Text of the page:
Lack of true repentance leaves Japan’s neighbors smarting

For Global Times

Illustration: Sun Ying

Illustration: Sun Ying

Like Japan, Germany is a nation that will forever bear the stigma of having murdered and enslaved millions of its neighbors.

But it has come a very long way since the Nazi regime. Former German chancellor Willy Brandt once surprised the world by kneeling down in order to beg the Poles for forgiveness.

And due to the sincerity of the process of German repentance, especially from the late 1970s onward, not even the Jews, who suffered the most under the Nazis, seem still to harbor hatred toward modern Germany.

A quick glance at what has come out of Japan in recent weeks shows that in East Asia it is a decisively different matter.

Mocking the Asian women who were forced into sexual slavery by Japan’s imperialist armed forces in World War II, Tokyo Governor Shintaro Ishihara reportedly said at a press conference that wartime “comfort women” served Japanese troops because it is “a good means of making money in times of difficulty.”

Prime Minister Yoshihiko Noda and Osaka Mayor Toru Hashimoto have also suggested that wartime sex slaves were merely prostitutes.

The latest prominent Japanese political figure to give his two cents, former Japanese prime minister Shinzo Abe, promotes the scrapping of a number of key official statements that were made in the 1980s and 1990s acknowledging Japanese wartime atrocities.

If a German government official was to be caught on record trampling the reputation of Nazi victims in a similar way, effectively sullying their character retrospectively, public and media outrage would blow him or her out of office in an instant.

In that country, any middle school music teacher who makes students hum only one verse of a Hitler Youth song faces at least disciplinary action. Quite frequently, Germany’s provincial courts impose thousands of euros in fines on Holocaust deniers.

But in Japan, in stark contrast, the recent remarks by Ishihara, Noda, Hashimoto and Abe are irritatingly uncontroversial and fail to get anywhere near the domestic media’s headlines. A significant liberal minority does protest ultra-nationalism, but this doesn’t prevent such comments passing unnoticed.

When a 97-year-old Nazi war crimes suspect was hunted down in Hungary in July, and when around the same time German prosecutors opened an investigation into the past of a 91-year-old, who allegedly executed Ukrainian Jews 70 years ago, the two pieces of news grabbed a surprising amount of attention in South Korea.

The Internet forums run by Korean news outlets were overwhelmed by readers’ comments despite the matter that Korea’s past obviously does not have too much to do with the war crimes of the Nazis.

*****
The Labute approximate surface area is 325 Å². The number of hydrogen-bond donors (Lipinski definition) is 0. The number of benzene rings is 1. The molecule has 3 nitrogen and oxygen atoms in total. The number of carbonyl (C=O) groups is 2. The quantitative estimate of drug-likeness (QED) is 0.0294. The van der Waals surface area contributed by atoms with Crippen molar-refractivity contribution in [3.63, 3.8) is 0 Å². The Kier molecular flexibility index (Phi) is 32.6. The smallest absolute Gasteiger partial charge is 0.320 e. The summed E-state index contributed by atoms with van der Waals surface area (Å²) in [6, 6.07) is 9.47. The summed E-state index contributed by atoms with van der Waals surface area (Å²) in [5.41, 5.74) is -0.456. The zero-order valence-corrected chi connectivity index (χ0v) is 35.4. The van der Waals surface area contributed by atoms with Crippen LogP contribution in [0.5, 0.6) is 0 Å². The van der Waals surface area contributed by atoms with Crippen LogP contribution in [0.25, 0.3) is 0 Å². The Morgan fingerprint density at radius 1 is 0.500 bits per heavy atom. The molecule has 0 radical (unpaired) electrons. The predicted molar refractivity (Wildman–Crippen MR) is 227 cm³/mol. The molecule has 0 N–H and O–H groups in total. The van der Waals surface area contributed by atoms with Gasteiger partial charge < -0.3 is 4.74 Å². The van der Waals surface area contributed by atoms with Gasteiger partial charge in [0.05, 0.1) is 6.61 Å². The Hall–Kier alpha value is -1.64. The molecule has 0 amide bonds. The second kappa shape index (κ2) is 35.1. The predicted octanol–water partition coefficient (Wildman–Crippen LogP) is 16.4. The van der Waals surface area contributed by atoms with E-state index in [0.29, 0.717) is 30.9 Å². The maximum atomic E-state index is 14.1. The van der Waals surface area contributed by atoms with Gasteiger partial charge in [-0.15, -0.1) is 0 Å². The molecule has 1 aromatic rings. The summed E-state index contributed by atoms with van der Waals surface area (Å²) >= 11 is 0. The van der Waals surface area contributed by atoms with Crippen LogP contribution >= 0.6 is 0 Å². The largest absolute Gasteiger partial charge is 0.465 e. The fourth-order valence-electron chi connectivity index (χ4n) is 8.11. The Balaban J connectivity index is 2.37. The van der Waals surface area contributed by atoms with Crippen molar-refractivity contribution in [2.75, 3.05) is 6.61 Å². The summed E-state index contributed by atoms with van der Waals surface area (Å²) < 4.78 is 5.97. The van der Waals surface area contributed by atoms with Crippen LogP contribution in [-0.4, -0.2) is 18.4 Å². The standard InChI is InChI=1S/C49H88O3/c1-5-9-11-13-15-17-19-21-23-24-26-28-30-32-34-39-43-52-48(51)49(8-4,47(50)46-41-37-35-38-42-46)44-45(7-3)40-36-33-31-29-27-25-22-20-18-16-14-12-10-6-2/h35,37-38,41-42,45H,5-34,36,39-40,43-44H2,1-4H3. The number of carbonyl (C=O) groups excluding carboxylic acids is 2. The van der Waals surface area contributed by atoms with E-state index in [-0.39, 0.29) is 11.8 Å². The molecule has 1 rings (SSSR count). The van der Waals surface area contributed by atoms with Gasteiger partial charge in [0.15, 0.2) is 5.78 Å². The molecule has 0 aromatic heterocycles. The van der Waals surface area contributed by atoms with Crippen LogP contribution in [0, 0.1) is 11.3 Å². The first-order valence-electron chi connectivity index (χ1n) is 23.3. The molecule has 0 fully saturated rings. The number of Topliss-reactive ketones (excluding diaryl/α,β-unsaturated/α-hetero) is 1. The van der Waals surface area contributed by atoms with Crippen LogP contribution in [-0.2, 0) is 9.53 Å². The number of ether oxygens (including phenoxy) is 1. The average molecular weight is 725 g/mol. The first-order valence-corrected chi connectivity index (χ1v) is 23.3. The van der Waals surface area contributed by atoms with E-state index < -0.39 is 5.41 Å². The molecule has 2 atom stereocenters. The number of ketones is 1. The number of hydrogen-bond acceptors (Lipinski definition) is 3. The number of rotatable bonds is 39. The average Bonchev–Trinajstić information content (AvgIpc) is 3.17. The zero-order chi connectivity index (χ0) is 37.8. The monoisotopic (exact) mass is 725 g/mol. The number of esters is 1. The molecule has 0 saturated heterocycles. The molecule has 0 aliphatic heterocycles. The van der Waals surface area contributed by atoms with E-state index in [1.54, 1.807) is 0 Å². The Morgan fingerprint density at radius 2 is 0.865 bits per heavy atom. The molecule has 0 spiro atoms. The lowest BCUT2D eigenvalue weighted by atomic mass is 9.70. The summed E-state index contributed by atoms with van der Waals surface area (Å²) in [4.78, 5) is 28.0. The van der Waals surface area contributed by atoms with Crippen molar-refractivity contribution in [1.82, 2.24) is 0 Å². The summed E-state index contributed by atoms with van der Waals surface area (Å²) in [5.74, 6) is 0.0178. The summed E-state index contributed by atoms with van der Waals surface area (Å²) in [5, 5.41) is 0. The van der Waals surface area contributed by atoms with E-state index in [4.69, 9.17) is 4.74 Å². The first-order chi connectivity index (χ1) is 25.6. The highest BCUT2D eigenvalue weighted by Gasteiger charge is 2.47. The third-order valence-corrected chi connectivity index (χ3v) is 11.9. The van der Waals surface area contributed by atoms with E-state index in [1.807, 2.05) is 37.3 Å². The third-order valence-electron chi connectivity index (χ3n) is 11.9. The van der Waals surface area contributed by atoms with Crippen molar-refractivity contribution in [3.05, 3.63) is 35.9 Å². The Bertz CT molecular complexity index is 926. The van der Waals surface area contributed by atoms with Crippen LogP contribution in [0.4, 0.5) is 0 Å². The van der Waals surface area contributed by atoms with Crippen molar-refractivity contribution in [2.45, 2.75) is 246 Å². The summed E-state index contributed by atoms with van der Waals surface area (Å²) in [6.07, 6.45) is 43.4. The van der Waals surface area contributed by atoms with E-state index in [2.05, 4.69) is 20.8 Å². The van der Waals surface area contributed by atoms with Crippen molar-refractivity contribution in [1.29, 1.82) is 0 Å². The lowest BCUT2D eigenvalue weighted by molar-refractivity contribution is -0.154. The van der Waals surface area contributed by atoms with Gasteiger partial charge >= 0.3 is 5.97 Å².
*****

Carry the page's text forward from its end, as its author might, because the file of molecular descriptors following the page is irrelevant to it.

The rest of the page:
Yet the connection between those two very old men and Korea soon became apparent.

According to hundreds of Korean netizens, it is beyond imagination that Tokyo would act against Japanese war criminals in their 90s who committed crimes against humanity in Korea when they were in their 20s.

“The Japanese would help them to hide, not let them be dragged to court as the Germans do,” the majority of Korean commentators concluded.

Like Germany, Japan has paid enormous amounts of reparations to its neighbors for the war of aggression it started.

Japan’s Official Development Assistance Agency has given China nearly $40 billion in low-interest loans since 1979, according to the Japanese government.

But partially because these transfers have been accompanied by recurring outbursts of arrogance and blunt disrespect to the traumas of the victims, the positions Germany and Japan find themselves in among their neighbors could scarcely be more different.

Today, long after the end of World War II, the offspring of the German culprits can enjoy living on cordial terms with all of Europe and even with Israel, while the descendants of the latter are still forced to quarrel bitterly on at least two fronts, namely against South Korea and China.

Last Thursday, Japan’s flag was ripped off the Japanese ambassador’s car in Beijing, and the Global Times called the act “stupid.” The Chinese Ministry of Foreign Affairs has pledged efforts to investigate the issue. The Beijing police are questioning suspects in connection with the incident.

In the eyes of this author, a German, such a display of disrespect against the flag of Japan is an outcome that can only be regarded as perfectly logical.

If a contemporary German leader said anything similar to the statements by Ishihara, Noda, Hashimoto and Abe just have, and the German public simply allowed his or her political career to continue, as the Japanese establishment has done in the cases of those four, who could possibly blame an angry Polish lad if he ripped the German flag off the ambassador’s Mercedes in the streets of Warsaw?

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